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‘Viciousness in the Kitchen!’ – reading Plath’s Ariel(s)

When I think of most poets, I think of individual poems. Say Auden and I think: ‘As I Walked out one Evening’, for Larkin ‘Aubade’, for Bishop ‘One Art’. I honestly couldn’t name which individual collections any of these poems were in. Say Sylvia Plath though and I, like most people, would immediately think: Ariel.

It’s hard to name another collection so synonymous with its writer – so much so that, for many readers, reading Sylvia Plath simply means reading Ariel. It is the ‘distinctive Ariel Voice’ as daughter Frieda Hughes describes it, which made Plath internationally famous.

It’s a collection I first read as a teenager, and I don’t think it’s too dramatic to say it’s the reason I became a poet. It’s also one steeped in mythology: we have all imagined her looking after two small children in the wake of her separation from Ted Hughes, writing at what Plath described (in her recording for the BBC) as ‘about four in the morning – that still, blue, almost eternal hour before cockcrow, before the baby’s cry, before the glassy music of the milkman, settling his bottles.’ She wrote with such intensity that in October 1962 she produced twenty five poems. And then there is that London flat, during the coldest winter on record, her head in the oven and the fact that – when they found her – she had left a black binder on her desk containing a manuscript tentatively called Ariel and Other Poems.

So, Ariel has often been seen as not so much a collection as the world’s most articulate suicide note. But the more you look at the publication history of Ariel the more complicated it gets.  Because actually, of the 40 poems in the manuscript, on its UK publication Ted Hughes left out 13. These omissions, once revealed, made the text a battleground for feminism, as they believed Hughes was censoring Plath’s true vision and protecting himself. As the names of some of the omitted poems suggest – ‘The Jailor’, ‘The Rabbit Catcher’, ‘Purdah’ – there is a case that he was involved in self-protection. But he was also, certainly, trying to protect other people – perhaps the most radical omission, for me, was one of her finest poems, the magnificently bitchy ‘Lesbos’, because he thought it would offend neighbours in Cornwall.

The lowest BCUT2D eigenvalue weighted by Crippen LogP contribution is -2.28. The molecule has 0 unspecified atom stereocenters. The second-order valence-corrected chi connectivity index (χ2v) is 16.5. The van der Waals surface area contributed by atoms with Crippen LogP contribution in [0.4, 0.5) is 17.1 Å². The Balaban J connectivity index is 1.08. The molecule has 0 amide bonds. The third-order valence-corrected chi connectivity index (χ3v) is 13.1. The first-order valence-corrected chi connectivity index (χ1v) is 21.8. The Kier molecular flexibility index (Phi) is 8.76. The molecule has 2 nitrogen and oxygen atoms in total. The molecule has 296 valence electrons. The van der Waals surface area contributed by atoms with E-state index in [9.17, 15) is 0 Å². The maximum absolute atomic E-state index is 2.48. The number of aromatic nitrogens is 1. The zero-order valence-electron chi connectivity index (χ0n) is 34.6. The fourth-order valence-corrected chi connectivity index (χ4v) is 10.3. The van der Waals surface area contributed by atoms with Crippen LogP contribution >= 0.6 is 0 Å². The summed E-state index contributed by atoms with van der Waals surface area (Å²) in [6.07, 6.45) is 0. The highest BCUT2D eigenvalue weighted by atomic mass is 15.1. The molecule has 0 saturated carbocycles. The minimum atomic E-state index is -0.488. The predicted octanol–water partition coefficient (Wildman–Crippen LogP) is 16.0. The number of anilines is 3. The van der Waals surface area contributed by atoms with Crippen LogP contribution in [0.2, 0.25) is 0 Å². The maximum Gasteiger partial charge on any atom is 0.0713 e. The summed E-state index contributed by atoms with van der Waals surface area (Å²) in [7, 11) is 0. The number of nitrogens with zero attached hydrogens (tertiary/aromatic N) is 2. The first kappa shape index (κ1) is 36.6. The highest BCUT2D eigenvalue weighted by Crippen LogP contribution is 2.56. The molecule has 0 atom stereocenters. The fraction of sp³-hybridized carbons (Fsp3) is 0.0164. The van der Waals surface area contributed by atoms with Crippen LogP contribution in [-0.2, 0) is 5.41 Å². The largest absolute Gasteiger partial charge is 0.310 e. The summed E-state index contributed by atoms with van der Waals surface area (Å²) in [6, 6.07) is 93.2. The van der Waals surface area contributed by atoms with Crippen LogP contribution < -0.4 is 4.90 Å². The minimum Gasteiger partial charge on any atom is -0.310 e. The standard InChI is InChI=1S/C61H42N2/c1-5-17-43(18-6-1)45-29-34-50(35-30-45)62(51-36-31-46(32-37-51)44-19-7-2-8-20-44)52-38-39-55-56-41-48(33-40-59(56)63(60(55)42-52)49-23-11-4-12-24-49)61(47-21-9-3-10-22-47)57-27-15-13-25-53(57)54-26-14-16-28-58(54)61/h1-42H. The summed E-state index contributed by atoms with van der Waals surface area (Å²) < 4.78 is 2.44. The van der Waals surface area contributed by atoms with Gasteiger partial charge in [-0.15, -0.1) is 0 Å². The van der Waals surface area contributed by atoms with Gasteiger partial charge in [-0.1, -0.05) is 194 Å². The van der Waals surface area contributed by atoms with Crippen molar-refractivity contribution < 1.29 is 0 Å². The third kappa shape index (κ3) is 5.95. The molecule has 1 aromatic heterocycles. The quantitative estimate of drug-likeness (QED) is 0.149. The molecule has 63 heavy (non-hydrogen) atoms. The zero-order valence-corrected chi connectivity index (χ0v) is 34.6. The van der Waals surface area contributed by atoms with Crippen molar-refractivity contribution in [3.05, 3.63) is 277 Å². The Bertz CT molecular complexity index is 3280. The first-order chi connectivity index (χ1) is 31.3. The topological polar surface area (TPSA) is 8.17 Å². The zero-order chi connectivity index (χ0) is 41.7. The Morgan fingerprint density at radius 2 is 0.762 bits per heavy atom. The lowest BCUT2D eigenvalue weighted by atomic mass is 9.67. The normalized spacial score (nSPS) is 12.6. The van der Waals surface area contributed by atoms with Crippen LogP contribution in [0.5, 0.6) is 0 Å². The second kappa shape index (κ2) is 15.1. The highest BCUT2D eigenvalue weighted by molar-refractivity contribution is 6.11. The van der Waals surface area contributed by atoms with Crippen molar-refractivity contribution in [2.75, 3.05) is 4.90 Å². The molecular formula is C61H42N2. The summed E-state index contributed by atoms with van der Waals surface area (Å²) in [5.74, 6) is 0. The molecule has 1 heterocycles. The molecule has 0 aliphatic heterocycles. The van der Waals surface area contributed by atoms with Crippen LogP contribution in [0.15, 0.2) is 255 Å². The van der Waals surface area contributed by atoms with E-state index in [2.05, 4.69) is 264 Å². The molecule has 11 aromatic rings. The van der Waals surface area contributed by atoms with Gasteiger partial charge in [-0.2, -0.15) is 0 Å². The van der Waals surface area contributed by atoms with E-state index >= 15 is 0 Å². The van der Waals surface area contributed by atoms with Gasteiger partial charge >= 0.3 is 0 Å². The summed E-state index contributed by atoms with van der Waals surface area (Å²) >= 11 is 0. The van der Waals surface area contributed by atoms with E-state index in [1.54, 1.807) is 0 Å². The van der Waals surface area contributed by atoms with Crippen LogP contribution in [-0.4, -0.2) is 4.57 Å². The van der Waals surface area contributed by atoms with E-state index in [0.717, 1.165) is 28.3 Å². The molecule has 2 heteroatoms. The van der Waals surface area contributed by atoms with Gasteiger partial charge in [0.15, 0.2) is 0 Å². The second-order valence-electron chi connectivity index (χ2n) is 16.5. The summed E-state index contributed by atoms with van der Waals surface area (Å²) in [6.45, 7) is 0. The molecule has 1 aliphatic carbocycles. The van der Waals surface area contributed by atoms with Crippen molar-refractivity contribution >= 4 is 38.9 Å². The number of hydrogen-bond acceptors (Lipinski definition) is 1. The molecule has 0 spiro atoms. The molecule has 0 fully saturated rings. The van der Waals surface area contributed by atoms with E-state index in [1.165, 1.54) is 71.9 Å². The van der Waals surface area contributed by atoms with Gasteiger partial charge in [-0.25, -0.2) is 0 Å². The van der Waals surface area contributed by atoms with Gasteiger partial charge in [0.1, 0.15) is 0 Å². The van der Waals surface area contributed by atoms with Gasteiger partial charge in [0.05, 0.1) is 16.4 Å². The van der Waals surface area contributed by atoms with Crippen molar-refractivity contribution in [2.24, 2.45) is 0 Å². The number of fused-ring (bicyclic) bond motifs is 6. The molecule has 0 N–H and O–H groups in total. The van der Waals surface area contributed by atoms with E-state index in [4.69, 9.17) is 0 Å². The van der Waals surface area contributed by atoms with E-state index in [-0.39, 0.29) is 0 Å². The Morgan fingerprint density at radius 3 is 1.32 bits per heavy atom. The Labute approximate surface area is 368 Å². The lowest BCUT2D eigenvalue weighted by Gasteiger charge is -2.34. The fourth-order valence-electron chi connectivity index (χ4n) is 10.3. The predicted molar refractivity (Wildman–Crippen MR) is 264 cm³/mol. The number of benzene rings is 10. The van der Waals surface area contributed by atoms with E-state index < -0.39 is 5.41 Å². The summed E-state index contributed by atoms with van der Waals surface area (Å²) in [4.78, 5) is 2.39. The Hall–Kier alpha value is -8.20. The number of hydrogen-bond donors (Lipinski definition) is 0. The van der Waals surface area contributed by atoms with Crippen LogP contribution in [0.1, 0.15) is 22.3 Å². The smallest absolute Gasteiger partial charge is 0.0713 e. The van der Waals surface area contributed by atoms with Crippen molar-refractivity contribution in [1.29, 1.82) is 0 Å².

And then there are the poems he did leave in (he gave the excuse that it was because they had already been published in magazines) such as the truly nasty ‘Medusa’, full of disgust for her mother, which must have deeply wounded Aurelia Plath, or ‘Daddy’ which is deeply problematic in its appropriation of the Jewish experience in Nazi Germany. Ariel raises all sorts of interesting questions about art and morality. Who do we have the right to write about? Can art ever be worth more than people’s feelings? When is censorship acceptable?